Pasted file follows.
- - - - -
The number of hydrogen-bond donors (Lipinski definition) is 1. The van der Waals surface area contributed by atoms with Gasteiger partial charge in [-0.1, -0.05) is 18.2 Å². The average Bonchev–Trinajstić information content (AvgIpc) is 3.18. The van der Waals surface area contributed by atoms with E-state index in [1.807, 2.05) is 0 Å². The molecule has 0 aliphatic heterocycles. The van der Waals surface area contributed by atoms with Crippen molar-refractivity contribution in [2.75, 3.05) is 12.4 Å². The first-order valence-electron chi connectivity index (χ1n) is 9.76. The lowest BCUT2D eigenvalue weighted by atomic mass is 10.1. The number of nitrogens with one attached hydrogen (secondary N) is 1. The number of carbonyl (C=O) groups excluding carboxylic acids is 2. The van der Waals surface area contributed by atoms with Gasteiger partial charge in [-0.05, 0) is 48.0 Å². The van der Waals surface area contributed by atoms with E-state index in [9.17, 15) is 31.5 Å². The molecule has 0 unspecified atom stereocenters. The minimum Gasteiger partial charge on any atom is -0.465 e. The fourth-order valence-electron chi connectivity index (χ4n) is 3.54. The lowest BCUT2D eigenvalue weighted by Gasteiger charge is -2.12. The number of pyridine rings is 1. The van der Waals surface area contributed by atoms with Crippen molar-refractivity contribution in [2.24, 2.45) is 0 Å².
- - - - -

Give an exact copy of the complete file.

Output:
The number of hydrogen-bond donors (Lipinski definition) is 1. The van der Waals surface area contributed by atoms with Gasteiger partial charge in [-0.1, -0.05) is 18.2 Å². The average Bonchev–Trinajstić information content (AvgIpc) is 3.18. The van der Waals surface area contributed by atoms with E-state index in [1.807, 2.05) is 0 Å². The molecule has 0 aliphatic heterocycles. The van der Waals surface area contributed by atoms with Crippen molar-refractivity contribution in [2.75, 3.05) is 12.4 Å². The first-order valence-electron chi connectivity index (χ1n) is 9.76. The lowest BCUT2D eigenvalue weighted by atomic mass is 10.1. The number of nitrogens with one attached hydrogen (secondary N) is 1. The number of carbonyl (C=O) groups excluding carboxylic acids is 2. The van der Waals surface area contributed by atoms with Gasteiger partial charge in [-0.05, 0) is 48.0 Å². The van der Waals surface area contributed by atoms with E-state index in [9.17, 15) is 31.5 Å². The molecule has 0 unspecified atom stereocenters. The minimum Gasteiger partial charge on any atom is -0.465 e. The fourth-order valence-electron chi connectivity index (χ4n) is 3.54. The lowest BCUT2D eigenvalue weighted by Gasteiger charge is -2.12. The number of pyridine rings is 1. The van der Waals surface area contributed by atoms with Crippen molar-refractivity contribution in [2.24, 2.45) is 0 Å².